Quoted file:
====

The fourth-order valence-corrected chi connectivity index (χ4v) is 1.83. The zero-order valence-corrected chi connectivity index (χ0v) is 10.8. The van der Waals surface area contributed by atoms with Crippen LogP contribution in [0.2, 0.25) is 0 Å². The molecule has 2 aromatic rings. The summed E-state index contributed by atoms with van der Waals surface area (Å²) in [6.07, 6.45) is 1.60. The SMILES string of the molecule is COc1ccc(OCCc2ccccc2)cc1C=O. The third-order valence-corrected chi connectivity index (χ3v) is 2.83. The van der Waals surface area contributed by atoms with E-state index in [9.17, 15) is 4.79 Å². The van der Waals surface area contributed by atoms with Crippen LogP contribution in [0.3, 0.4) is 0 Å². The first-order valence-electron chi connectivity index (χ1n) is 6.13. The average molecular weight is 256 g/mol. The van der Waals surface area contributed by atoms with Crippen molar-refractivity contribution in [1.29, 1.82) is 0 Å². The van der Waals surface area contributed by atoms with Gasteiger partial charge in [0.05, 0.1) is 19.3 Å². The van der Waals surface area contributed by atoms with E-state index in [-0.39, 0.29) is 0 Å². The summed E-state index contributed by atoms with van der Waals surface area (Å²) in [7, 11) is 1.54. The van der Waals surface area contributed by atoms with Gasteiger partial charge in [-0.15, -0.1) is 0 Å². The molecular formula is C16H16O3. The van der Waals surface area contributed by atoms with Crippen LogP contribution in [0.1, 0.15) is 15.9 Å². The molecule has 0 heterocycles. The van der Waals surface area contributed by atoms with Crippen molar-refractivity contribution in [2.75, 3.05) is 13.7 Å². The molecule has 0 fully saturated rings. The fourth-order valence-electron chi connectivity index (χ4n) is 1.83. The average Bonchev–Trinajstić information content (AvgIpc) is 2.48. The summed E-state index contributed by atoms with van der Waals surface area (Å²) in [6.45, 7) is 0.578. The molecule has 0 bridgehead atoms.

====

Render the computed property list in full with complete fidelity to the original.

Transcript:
The fourth-order valence-corrected chi connectivity index (χ4v) is 1.83. The zero-order valence-corrected chi connectivity index (χ0v) is 10.8. The van der Waals surface area contributed by atoms with Crippen LogP contribution in [0.2, 0.25) is 0 Å². The molecule has 2 aromatic rings. The summed E-state index contributed by atoms with van der Waals surface area (Å²) in [6.07, 6.45) is 1.60. The SMILES string of the molecule is COc1ccc(OCCc2ccccc2)cc1C=O. The third-order valence-corrected chi connectivity index (χ3v) is 2.83. The van der Waals surface area contributed by atoms with E-state index in [9.17, 15) is 4.79 Å². The van der Waals surface area contributed by atoms with Crippen LogP contribution in [0.3, 0.4) is 0 Å². The first-order valence-electron chi connectivity index (χ1n) is 6.13. The average molecular weight is 256 g/mol. The van der Waals surface area contributed by atoms with Crippen molar-refractivity contribution in [1.29, 1.82) is 0 Å². The van der Waals surface area contributed by atoms with Gasteiger partial charge in [0.05, 0.1) is 19.3 Å². The van der Waals surface area contributed by atoms with E-state index in [-0.39, 0.29) is 0 Å². The summed E-state index contributed by atoms with van der Waals surface area (Å²) in [7, 11) is 1.54. The van der Waals surface area contributed by atoms with Gasteiger partial charge in [-0.15, -0.1) is 0 Å². The molecular formula is C16H16O3. The van der Waals surface area contributed by atoms with Crippen LogP contribution in [0.1, 0.15) is 15.9 Å². The molecule has 0 heterocycles. The van der Waals surface area contributed by atoms with Crippen molar-refractivity contribution in [2.75, 3.05) is 13.7 Å². The molecule has 0 fully saturated rings. The fourth-order valence-electron chi connectivity index (χ4n) is 1.83. The average Bonchev–Trinajstić information content (AvgIpc) is 2.48. The summed E-state index contributed by atoms with van der Waals surface area (Å²) in [6.45, 7) is 0.578. The molecule has 0 bridgehead atoms.